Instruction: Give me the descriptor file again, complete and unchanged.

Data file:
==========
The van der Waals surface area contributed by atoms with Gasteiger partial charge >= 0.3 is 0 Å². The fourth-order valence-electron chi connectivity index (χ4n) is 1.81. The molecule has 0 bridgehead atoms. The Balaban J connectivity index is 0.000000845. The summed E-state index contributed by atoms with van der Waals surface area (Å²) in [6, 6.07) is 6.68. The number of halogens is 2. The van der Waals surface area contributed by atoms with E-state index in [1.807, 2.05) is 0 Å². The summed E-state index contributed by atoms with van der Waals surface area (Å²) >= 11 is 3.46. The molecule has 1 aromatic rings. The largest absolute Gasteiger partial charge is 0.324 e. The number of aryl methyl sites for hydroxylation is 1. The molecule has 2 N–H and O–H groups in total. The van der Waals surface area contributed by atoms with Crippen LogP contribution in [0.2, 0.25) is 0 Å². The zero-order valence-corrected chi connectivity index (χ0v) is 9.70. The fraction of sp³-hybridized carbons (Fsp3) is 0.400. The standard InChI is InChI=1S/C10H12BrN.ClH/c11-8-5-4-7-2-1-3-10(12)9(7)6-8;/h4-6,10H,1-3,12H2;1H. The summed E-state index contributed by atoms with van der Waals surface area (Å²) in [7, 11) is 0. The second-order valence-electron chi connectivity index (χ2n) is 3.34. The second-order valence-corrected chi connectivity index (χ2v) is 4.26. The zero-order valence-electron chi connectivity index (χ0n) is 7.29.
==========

The van der Waals surface area contributed by atoms with Gasteiger partial charge >= 0.3 is 0 Å². The fourth-order valence-electron chi connectivity index (χ4n) is 1.81. The molecule has 0 bridgehead atoms. The Balaban J connectivity index is 0.000000845. The summed E-state index contributed by atoms with van der Waals surface area (Å²) in [6, 6.07) is 6.68. The number of halogens is 2. The van der Waals surface area contributed by atoms with E-state index in [1.807, 2.05) is 0 Å². The summed E-state index contributed by atoms with van der Waals surface area (Å²) >= 11 is 3.46. The molecule has 1 aromatic rings. The largest absolute Gasteiger partial charge is 0.324 e. The number of aryl methyl sites for hydroxylation is 1. The molecule has 2 N–H and O–H groups in total. The van der Waals surface area contributed by atoms with Crippen LogP contribution in [0.2, 0.25) is 0 Å². The zero-order valence-corrected chi connectivity index (χ0v) is 9.70. The fraction of sp³-hybridized carbons (Fsp3) is 0.400. The standard InChI is InChI=1S/C10H12BrN.ClH/c11-8-5-4-7-2-1-3-10(12)9(7)6-8;/h4-6,10H,1-3,12H2;1H. The summed E-state index contributed by atoms with van der Waals surface area (Å²) in [7, 11) is 0. The second-order valence-electron chi connectivity index (χ2n) is 3.34. The second-order valence-corrected chi connectivity index (χ2v) is 4.26. The zero-order valence-electron chi connectivity index (χ0n) is 7.29.